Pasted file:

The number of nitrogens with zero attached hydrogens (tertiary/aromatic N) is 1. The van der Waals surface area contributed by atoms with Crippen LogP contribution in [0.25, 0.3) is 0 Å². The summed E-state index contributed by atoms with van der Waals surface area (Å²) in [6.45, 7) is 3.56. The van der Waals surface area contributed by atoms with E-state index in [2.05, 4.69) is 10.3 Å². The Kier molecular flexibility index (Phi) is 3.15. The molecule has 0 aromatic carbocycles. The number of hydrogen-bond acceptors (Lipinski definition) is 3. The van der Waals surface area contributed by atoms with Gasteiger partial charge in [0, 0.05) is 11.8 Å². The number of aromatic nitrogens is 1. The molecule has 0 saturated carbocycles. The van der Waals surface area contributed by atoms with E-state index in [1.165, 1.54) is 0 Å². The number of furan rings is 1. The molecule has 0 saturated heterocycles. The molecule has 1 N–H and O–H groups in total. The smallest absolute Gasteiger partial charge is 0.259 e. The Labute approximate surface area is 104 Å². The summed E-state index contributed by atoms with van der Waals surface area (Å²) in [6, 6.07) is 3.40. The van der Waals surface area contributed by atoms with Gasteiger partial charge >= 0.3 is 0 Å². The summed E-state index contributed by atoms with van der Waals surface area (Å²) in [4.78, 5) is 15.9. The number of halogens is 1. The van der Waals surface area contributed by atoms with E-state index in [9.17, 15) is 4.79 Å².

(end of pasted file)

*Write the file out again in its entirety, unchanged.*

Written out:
The number of nitrogens with zero attached hydrogens (tertiary/aromatic N) is 1. The van der Waals surface area contributed by atoms with Crippen LogP contribution in [0.25, 0.3) is 0 Å². The summed E-state index contributed by atoms with van der Waals surface area (Å²) in [6.45, 7) is 3.56. The van der Waals surface area contributed by atoms with E-state index in [2.05, 4.69) is 10.3 Å². The Kier molecular flexibility index (Phi) is 3.15. The molecule has 0 aromatic carbocycles. The number of hydrogen-bond acceptors (Lipinski definition) is 3. The van der Waals surface area contributed by atoms with Gasteiger partial charge in [0, 0.05) is 11.8 Å². The number of aromatic nitrogens is 1. The molecule has 0 saturated carbocycles. The van der Waals surface area contributed by atoms with E-state index in [1.165, 1.54) is 0 Å². The number of furan rings is 1. The molecule has 0 saturated heterocycles. The molecule has 1 N–H and O–H groups in total. The smallest absolute Gasteiger partial charge is 0.259 e. The Labute approximate surface area is 104 Å². The summed E-state index contributed by atoms with van der Waals surface area (Å²) in [6, 6.07) is 3.40. The van der Waals surface area contributed by atoms with Gasteiger partial charge >= 0.3 is 0 Å². The summed E-state index contributed by atoms with van der Waals surface area (Å²) in [4.78, 5) is 15.9. The number of halogens is 1. The van der Waals surface area contributed by atoms with E-state index in [9.17, 15) is 4.79 Å².